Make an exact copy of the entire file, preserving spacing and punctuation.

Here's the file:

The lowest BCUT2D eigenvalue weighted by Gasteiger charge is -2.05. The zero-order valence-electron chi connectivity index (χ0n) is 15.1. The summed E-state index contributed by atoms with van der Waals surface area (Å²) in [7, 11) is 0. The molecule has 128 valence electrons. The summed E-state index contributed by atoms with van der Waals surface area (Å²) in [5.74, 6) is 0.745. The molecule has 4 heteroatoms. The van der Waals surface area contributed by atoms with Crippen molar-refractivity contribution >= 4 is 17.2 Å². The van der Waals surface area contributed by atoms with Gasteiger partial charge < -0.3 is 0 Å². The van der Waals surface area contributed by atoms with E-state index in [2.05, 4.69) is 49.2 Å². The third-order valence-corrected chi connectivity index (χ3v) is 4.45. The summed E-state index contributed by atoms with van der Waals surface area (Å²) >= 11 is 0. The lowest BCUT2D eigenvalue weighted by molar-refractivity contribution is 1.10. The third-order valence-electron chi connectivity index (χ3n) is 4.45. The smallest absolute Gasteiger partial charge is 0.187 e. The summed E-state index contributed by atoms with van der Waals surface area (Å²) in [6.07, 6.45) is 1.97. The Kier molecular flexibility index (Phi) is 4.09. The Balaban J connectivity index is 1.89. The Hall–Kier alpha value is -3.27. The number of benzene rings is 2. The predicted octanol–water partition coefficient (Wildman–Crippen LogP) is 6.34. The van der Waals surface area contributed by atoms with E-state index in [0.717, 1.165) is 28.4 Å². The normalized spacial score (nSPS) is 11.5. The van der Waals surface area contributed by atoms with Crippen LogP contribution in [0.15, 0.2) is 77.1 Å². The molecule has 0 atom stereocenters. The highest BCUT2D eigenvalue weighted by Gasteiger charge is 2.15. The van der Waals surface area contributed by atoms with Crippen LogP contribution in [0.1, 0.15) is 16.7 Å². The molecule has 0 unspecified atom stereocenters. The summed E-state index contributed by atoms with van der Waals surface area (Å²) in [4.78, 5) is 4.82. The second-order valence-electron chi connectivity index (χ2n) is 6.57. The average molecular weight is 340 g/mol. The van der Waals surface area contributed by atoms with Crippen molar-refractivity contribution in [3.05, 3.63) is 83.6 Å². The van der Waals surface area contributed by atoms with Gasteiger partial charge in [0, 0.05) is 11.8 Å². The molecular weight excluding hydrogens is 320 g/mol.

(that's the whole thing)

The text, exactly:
The lowest BCUT2D eigenvalue weighted by Gasteiger charge is -2.05. The zero-order valence-electron chi connectivity index (χ0n) is 15.1. The summed E-state index contributed by atoms with van der Waals surface area (Å²) in [7, 11) is 0. The molecule has 128 valence electrons. The summed E-state index contributed by atoms with van der Waals surface area (Å²) in [5.74, 6) is 0.745. The molecule has 4 heteroatoms. The van der Waals surface area contributed by atoms with Crippen molar-refractivity contribution >= 4 is 17.2 Å². The van der Waals surface area contributed by atoms with Gasteiger partial charge < -0.3 is 0 Å². The van der Waals surface area contributed by atoms with E-state index in [2.05, 4.69) is 49.2 Å². The third-order valence-corrected chi connectivity index (χ3v) is 4.45. The summed E-state index contributed by atoms with van der Waals surface area (Å²) >= 11 is 0. The lowest BCUT2D eigenvalue weighted by molar-refractivity contribution is 1.10. The third-order valence-electron chi connectivity index (χ3n) is 4.45. The smallest absolute Gasteiger partial charge is 0.187 e. The summed E-state index contributed by atoms with van der Waals surface area (Å²) in [6.07, 6.45) is 1.97. The Kier molecular flexibility index (Phi) is 4.09. The Balaban J connectivity index is 1.89. The Hall–Kier alpha value is -3.27. The number of benzene rings is 2. The predicted octanol–water partition coefficient (Wildman–Crippen LogP) is 6.34. The van der Waals surface area contributed by atoms with E-state index in [0.717, 1.165) is 28.4 Å². The normalized spacial score (nSPS) is 11.5. The van der Waals surface area contributed by atoms with Crippen LogP contribution in [0.15, 0.2) is 77.1 Å². The molecule has 0 atom stereocenters. The highest BCUT2D eigenvalue weighted by Gasteiger charge is 2.15. The van der Waals surface area contributed by atoms with Crippen LogP contribution in [0.1, 0.15) is 16.7 Å². The molecule has 0 unspecified atom stereocenters. The summed E-state index contributed by atoms with van der Waals surface area (Å²) in [4.78, 5) is 4.82. The second-order valence-electron chi connectivity index (χ2n) is 6.57. The average molecular weight is 340 g/mol. The van der Waals surface area contributed by atoms with Crippen molar-refractivity contribution in [3.05, 3.63) is 83.6 Å². The van der Waals surface area contributed by atoms with Gasteiger partial charge in [0, 0.05) is 11.8 Å². The molecular weight excluding hydrogens is 320 g/mol.